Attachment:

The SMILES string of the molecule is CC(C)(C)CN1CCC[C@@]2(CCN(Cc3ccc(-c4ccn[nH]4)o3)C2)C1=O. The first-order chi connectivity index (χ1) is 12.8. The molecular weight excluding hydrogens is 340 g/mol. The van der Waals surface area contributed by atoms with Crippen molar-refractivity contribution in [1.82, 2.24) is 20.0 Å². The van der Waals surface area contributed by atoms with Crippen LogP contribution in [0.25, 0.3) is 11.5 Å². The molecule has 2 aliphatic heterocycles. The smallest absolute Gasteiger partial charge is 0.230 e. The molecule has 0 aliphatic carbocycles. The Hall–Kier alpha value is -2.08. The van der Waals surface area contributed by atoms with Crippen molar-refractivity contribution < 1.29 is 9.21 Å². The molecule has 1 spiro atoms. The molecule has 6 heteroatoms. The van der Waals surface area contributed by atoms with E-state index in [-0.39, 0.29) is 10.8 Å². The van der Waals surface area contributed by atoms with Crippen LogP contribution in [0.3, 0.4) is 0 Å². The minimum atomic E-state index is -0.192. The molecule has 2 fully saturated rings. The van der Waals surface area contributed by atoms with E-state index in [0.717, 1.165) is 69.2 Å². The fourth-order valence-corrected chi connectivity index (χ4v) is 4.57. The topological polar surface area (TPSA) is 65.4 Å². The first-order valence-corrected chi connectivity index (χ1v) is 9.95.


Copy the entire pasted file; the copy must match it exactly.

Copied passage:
The SMILES string of the molecule is CC(C)(C)CN1CCC[C@@]2(CCN(Cc3ccc(-c4ccn[nH]4)o3)C2)C1=O. The first-order chi connectivity index (χ1) is 12.8. The molecular weight excluding hydrogens is 340 g/mol. The van der Waals surface area contributed by atoms with Crippen molar-refractivity contribution in [1.82, 2.24) is 20.0 Å². The van der Waals surface area contributed by atoms with Crippen LogP contribution in [0.25, 0.3) is 11.5 Å². The molecule has 2 aliphatic heterocycles. The smallest absolute Gasteiger partial charge is 0.230 e. The molecule has 0 aliphatic carbocycles. The Hall–Kier alpha value is -2.08. The van der Waals surface area contributed by atoms with Crippen molar-refractivity contribution < 1.29 is 9.21 Å². The molecule has 1 spiro atoms. The molecule has 6 heteroatoms. The van der Waals surface area contributed by atoms with E-state index in [-0.39, 0.29) is 10.8 Å². The van der Waals surface area contributed by atoms with Crippen LogP contribution in [0.3, 0.4) is 0 Å². The minimum atomic E-state index is -0.192. The molecule has 2 fully saturated rings. The van der Waals surface area contributed by atoms with E-state index in [0.717, 1.165) is 69.2 Å². The fourth-order valence-corrected chi connectivity index (χ4v) is 4.57. The topological polar surface area (TPSA) is 65.4 Å². The first-order valence-corrected chi connectivity index (χ1v) is 9.95.